By John Swartz
The Orillia Power Corporation will deliver its annual year end statement to council Monday afternoon at 2 p.m. The City of Orillia is the only shareholder. As is expected each year, the amount of money transferred to the City is of prime interest of taxpayers.
The results for 2019 are not as good as other years when more than $2 million in total is usually transferred. For 2019 OPC paid $800,000 in dividends (on 2018 results) and $925,000 interest on the $14 million loan from the City established when OPC was created. The 2020 dividend will be $1.2 million.
The driving factor for how much is paid to the City in dividends each year is income from OPC’s generating operations, not from the distribution side which is fairly consistent year to year, and not subject to wide fluctuation. Revenue from hydro generation increased in 2019 to nearly $8 million from 2018’s $6.5 million. Solar generation also increased marginally.
Notes to the financial statement reveal how OPC is preparing for this year’s operation. It states the Ontario Energy Board imposed a disconnection ban on all utilities until July 31 and lower time of use rates. The report also states power consumption declined significantly and increased delays in receivable payments. Revenues from the generation side of the company have not been affected.
The sale of the distribution business to Hydro One is also addressed. New information is the closing date of the sale, which will be September 1, 2020 with a transition period of 6 to 9 months when assets and liabilities will be transferred to Hydro One and operations and employees will be moved over.
Before closing date, OPC will transfer to the City properties involved, and repay a promissory note of $9,726,000. The sale price of the shares is $26,350,000 and is subject to closing adjustments and with the current year end figures, the adjusted sale price is expected to be $29,991,000.
In the end, after all accounting for revenue and payments of all kinds are included, the net operating profit of the OPC for 2019 is $820,000 on total operating revenue of $56,260,000.
While the shareholder meeting is an annual public affair, because meetings have been held by video since the emergency was declared council chambers are closed. Rogers TV will not be televising council until 4 p.m. when the committee meeting starts, however a recording of the OPC meeting will be available on the City’s website.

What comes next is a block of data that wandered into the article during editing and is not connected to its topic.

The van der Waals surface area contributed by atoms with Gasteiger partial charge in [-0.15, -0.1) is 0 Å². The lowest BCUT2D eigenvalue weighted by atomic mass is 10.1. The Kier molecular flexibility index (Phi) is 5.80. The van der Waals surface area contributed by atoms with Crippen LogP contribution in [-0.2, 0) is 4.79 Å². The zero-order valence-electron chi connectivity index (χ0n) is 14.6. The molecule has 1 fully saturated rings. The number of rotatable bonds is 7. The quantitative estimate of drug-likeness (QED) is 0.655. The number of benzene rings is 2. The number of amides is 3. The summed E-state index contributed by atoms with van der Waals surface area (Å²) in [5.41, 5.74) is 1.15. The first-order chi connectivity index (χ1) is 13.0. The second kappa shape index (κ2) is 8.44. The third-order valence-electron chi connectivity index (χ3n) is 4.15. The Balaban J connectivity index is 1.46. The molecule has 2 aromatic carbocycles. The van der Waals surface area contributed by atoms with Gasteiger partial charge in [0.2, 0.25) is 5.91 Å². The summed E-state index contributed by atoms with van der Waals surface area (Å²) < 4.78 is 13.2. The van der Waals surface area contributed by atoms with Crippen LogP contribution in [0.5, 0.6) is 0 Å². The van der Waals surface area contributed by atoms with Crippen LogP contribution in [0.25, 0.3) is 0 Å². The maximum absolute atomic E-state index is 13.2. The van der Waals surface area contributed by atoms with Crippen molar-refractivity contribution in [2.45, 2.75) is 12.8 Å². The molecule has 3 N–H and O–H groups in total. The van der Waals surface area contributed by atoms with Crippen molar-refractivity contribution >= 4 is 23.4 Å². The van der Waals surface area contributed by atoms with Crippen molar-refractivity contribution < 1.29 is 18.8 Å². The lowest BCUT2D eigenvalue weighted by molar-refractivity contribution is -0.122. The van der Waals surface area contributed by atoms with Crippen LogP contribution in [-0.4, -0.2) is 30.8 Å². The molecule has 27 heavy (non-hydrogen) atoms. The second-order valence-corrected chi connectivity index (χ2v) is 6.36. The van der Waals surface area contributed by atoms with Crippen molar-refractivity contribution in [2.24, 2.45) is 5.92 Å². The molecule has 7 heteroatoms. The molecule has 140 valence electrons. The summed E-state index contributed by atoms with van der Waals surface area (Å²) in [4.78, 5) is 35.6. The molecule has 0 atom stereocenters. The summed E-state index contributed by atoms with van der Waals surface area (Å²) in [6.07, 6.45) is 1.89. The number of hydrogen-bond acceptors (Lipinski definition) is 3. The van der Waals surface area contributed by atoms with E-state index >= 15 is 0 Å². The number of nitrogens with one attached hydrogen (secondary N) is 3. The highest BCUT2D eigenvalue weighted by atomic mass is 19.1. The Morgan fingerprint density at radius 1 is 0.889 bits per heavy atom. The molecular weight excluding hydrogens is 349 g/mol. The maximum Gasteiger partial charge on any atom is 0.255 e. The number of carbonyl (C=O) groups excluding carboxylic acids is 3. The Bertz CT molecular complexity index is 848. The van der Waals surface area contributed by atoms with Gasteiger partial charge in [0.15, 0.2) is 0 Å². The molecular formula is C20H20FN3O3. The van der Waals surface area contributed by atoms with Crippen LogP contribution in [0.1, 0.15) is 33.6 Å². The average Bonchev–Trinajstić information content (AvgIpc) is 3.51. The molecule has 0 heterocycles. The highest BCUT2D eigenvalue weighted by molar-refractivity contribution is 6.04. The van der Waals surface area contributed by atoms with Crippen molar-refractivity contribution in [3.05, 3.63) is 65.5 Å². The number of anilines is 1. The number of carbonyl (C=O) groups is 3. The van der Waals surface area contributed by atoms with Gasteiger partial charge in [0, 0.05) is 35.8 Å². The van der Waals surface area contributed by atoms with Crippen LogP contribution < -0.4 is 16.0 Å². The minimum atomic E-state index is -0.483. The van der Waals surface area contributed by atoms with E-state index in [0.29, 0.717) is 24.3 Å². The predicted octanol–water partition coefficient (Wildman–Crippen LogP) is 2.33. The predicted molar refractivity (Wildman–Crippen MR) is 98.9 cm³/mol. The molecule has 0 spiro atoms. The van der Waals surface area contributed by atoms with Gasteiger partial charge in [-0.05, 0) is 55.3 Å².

There will have been a closed session prior to the public meeting (noon) and there may be some motions from that brought to committee. The closed session agenda includes items regarding 2 Hunter Valley Road, the union contract with environmental services staff, recruitment of a general manager for corporate services/city solicitor, and notice of a staff retirement.
The treasury department has a report outlining a request the City issue a debenture of $2.4 million and authorize $5,000 in legal fees for a complete upgrade of street lighting to LEDs with SMART controls.
Some might think, here we go again, more debt. The notes in the report are instructive on the City’s current debt position.
The province regulates how much debt a municipality may take on. Municipalities cannot borrow for run-of-the-mill expenses and can only borrow against bricks and mortar projects. Current external debt on a $20 million debenture from 2021 is $6 million and will be paid in October 2022.
The regulating device is a municipality’s ability to repay, which the province limits to 25% of annual operating fund revenues, or in Orillia’s case $20 million. Orillia would be able to borrow up to $266 million in this case, but, as noted has only $6 million outstanding. The cost per capita for the City’s current debt is $224 annually. The provincial average of municipalities with debt is $758.
Staff is recommending borrowing the $2.4 million through Infrastructure Ontario at a rate of less than 1.59%.
Two other options, with TD Bank (includes 4 vehicles) or using cryptocurrency are included for discussion, but higher interest rates are likely to be incurred, so those options are not recommended.
Councillor Tim Lauer has three enquiry motions on the agenda. He would like staff to report on the feasibility of amending the winter control policy to prioritize sidewalk snow plowing to one side of streets which have sidewalks on both sides.
He would also like a report on the idea of funding the City’s development charge reserve account with external financing. This is different from the borrowing matter above. The City has been borrowing from some reserve accounts to pay for capital projects. It’s like taking the new car you haven’t bought money and spending it on a bus, with the idea you’ll pay back the money for the new car. The development charge reserve shows a negative balance currently.
Lauer also wants a report on hiking littering fines. No documentation was included in the agenda to support Lauer’s requests.
Regular Council Meeting
The regular council meeting, normally held a week after committee meetings, follows. Other than ratifying the committee meeting actions and the OPC Dividend, there are no other new items.
(Photos by Swartz – SUNonline/Orillia)